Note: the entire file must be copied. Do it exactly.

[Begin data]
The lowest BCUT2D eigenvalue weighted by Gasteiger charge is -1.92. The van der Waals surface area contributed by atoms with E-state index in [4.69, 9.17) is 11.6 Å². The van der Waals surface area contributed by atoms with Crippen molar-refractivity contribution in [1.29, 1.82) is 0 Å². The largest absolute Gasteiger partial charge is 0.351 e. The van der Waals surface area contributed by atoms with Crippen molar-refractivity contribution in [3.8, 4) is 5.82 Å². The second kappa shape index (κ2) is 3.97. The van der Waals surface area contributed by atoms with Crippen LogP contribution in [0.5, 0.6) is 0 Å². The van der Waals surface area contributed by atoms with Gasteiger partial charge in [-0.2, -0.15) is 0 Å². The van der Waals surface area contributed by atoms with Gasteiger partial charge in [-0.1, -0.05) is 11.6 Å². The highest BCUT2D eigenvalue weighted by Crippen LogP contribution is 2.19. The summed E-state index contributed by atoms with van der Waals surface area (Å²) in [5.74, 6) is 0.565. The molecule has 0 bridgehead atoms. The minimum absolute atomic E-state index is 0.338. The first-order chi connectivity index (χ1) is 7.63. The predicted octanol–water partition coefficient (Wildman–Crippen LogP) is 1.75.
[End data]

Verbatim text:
The lowest BCUT2D eigenvalue weighted by Gasteiger charge is -1.92. The van der Waals surface area contributed by atoms with E-state index in [4.69, 9.17) is 11.6 Å². The van der Waals surface area contributed by atoms with Crippen molar-refractivity contribution in [1.29, 1.82) is 0 Å². The largest absolute Gasteiger partial charge is 0.351 e. The van der Waals surface area contributed by atoms with Crippen molar-refractivity contribution in [3.8, 4) is 5.82 Å². The second kappa shape index (κ2) is 3.97. The van der Waals surface area contributed by atoms with Crippen LogP contribution in [0.5, 0.6) is 0 Å². The van der Waals surface area contributed by atoms with Gasteiger partial charge in [-0.2, -0.15) is 0 Å². The van der Waals surface area contributed by atoms with Gasteiger partial charge in [-0.1, -0.05) is 11.6 Å². The highest BCUT2D eigenvalue weighted by Crippen LogP contribution is 2.19. The summed E-state index contributed by atoms with van der Waals surface area (Å²) in [5.74, 6) is 0.565. The molecule has 0 bridgehead atoms. The minimum absolute atomic E-state index is 0.338. The first-order chi connectivity index (χ1) is 7.63. The predicted octanol–water partition coefficient (Wildman–Crippen LogP) is 1.75.